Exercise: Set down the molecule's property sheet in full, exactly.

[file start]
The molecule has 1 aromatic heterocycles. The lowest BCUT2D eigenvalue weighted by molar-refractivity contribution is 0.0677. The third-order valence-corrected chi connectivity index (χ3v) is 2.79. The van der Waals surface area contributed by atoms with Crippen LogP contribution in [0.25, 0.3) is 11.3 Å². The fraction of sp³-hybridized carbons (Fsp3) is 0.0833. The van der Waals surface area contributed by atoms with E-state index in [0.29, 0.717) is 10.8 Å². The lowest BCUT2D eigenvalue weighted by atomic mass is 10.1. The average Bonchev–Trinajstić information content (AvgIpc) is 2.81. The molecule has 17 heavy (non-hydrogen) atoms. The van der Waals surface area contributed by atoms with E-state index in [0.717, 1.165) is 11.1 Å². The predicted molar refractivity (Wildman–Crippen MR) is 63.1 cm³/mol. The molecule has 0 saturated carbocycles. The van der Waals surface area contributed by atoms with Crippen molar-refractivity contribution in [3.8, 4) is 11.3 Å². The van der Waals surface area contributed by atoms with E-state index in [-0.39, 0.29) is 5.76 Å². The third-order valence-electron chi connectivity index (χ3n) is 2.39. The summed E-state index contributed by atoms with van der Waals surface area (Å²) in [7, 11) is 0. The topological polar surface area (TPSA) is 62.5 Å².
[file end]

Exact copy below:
The molecule has 1 aromatic heterocycles. The lowest BCUT2D eigenvalue weighted by molar-refractivity contribution is 0.0677. The third-order valence-corrected chi connectivity index (χ3v) is 2.79. The van der Waals surface area contributed by atoms with Crippen LogP contribution in [0.25, 0.3) is 11.3 Å². The fraction of sp³-hybridized carbons (Fsp3) is 0.0833. The van der Waals surface area contributed by atoms with E-state index in [0.29, 0.717) is 10.8 Å². The lowest BCUT2D eigenvalue weighted by atomic mass is 10.1. The average Bonchev–Trinajstić information content (AvgIpc) is 2.81. The molecule has 17 heavy (non-hydrogen) atoms. The van der Waals surface area contributed by atoms with E-state index in [0.717, 1.165) is 11.1 Å². The predicted molar refractivity (Wildman–Crippen MR) is 63.1 cm³/mol. The molecule has 0 saturated carbocycles. The van der Waals surface area contributed by atoms with Crippen molar-refractivity contribution in [3.8, 4) is 11.3 Å². The van der Waals surface area contributed by atoms with E-state index in [-0.39, 0.29) is 5.76 Å². The third-order valence-electron chi connectivity index (χ3n) is 2.39. The summed E-state index contributed by atoms with van der Waals surface area (Å²) in [7, 11) is 0. The topological polar surface area (TPSA) is 62.5 Å².